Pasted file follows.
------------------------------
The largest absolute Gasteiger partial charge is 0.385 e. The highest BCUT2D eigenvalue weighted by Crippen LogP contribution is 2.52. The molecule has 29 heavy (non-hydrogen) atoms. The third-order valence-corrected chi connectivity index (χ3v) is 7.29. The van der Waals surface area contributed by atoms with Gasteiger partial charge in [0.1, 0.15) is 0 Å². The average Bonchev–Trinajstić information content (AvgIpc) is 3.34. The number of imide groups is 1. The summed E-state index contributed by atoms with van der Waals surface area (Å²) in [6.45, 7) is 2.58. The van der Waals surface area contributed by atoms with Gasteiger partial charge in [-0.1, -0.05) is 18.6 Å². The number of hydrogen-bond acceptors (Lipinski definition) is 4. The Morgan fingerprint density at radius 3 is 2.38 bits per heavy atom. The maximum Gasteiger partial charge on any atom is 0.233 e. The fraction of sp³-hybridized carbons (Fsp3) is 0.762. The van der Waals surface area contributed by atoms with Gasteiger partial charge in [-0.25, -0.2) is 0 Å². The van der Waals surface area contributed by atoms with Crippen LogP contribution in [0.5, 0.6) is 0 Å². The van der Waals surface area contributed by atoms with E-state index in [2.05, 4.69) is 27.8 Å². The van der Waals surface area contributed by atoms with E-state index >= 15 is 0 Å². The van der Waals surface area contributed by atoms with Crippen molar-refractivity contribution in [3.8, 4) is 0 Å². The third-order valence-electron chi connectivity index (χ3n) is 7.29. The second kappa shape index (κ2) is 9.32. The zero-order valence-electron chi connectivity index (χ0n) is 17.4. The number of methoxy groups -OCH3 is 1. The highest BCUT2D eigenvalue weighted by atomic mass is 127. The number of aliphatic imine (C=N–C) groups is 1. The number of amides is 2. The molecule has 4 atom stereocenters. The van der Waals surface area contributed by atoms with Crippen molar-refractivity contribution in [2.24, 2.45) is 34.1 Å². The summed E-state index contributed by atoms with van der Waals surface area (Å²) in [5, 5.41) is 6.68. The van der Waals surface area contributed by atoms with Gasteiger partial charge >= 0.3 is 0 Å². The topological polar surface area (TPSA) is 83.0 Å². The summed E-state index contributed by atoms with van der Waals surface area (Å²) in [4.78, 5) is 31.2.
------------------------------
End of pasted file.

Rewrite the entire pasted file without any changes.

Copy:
The largest absolute Gasteiger partial charge is 0.385 e. The highest BCUT2D eigenvalue weighted by Crippen LogP contribution is 2.52. The molecule has 29 heavy (non-hydrogen) atoms. The third-order valence-corrected chi connectivity index (χ3v) is 7.29. The van der Waals surface area contributed by atoms with Gasteiger partial charge in [0.1, 0.15) is 0 Å². The average Bonchev–Trinajstić information content (AvgIpc) is 3.34. The number of imide groups is 1. The summed E-state index contributed by atoms with van der Waals surface area (Å²) in [6.45, 7) is 2.58. The van der Waals surface area contributed by atoms with Gasteiger partial charge in [-0.1, -0.05) is 18.6 Å². The number of hydrogen-bond acceptors (Lipinski definition) is 4. The Morgan fingerprint density at radius 3 is 2.38 bits per heavy atom. The maximum Gasteiger partial charge on any atom is 0.233 e. The fraction of sp³-hybridized carbons (Fsp3) is 0.762. The van der Waals surface area contributed by atoms with Gasteiger partial charge in [-0.25, -0.2) is 0 Å². The van der Waals surface area contributed by atoms with Crippen LogP contribution in [0.5, 0.6) is 0 Å². The van der Waals surface area contributed by atoms with E-state index in [2.05, 4.69) is 27.8 Å². The van der Waals surface area contributed by atoms with E-state index >= 15 is 0 Å². The van der Waals surface area contributed by atoms with Crippen molar-refractivity contribution in [3.8, 4) is 0 Å². The third-order valence-electron chi connectivity index (χ3n) is 7.29. The second kappa shape index (κ2) is 9.32. The zero-order valence-electron chi connectivity index (χ0n) is 17.4. The number of methoxy groups -OCH3 is 1. The highest BCUT2D eigenvalue weighted by atomic mass is 127. The number of aliphatic imine (C=N–C) groups is 1. The number of amides is 2. The molecule has 4 atom stereocenters. The van der Waals surface area contributed by atoms with Crippen molar-refractivity contribution in [2.24, 2.45) is 34.1 Å². The summed E-state index contributed by atoms with van der Waals surface area (Å²) in [5, 5.41) is 6.68. The van der Waals surface area contributed by atoms with Gasteiger partial charge >= 0.3 is 0 Å². The topological polar surface area (TPSA) is 83.0 Å². The summed E-state index contributed by atoms with van der Waals surface area (Å²) in [4.78, 5) is 31.2.